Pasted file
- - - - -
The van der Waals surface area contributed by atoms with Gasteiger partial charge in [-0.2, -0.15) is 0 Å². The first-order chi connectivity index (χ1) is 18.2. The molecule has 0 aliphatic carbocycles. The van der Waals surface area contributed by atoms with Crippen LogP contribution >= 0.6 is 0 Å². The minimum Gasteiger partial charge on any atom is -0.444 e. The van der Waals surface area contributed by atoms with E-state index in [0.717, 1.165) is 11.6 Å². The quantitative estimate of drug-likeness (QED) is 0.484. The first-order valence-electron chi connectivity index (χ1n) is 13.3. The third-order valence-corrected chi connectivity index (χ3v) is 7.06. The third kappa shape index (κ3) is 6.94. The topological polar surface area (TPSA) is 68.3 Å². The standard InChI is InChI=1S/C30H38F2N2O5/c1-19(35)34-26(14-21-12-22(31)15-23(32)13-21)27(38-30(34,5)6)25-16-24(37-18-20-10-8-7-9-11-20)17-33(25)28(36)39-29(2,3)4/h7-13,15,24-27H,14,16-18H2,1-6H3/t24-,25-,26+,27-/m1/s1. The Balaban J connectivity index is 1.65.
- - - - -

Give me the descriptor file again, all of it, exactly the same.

The van der Waals surface area contributed by atoms with Gasteiger partial charge in [-0.2, -0.15) is 0 Å². The first-order chi connectivity index (χ1) is 18.2. The molecule has 0 aliphatic carbocycles. The van der Waals surface area contributed by atoms with Crippen LogP contribution >= 0.6 is 0 Å². The minimum Gasteiger partial charge on any atom is -0.444 e. The van der Waals surface area contributed by atoms with E-state index in [0.717, 1.165) is 11.6 Å². The quantitative estimate of drug-likeness (QED) is 0.484. The first-order valence-electron chi connectivity index (χ1n) is 13.3. The third-order valence-corrected chi connectivity index (χ3v) is 7.06. The third kappa shape index (κ3) is 6.94. The topological polar surface area (TPSA) is 68.3 Å². The standard InChI is InChI=1S/C30H38F2N2O5/c1-19(35)34-26(14-21-12-22(31)15-23(32)13-21)27(38-30(34,5)6)25-16-24(37-18-20-10-8-7-9-11-20)17-33(25)28(36)39-29(2,3)4/h7-13,15,24-27H,14,16-18H2,1-6H3/t24-,25-,26+,27-/m1/s1. The Balaban J connectivity index is 1.65.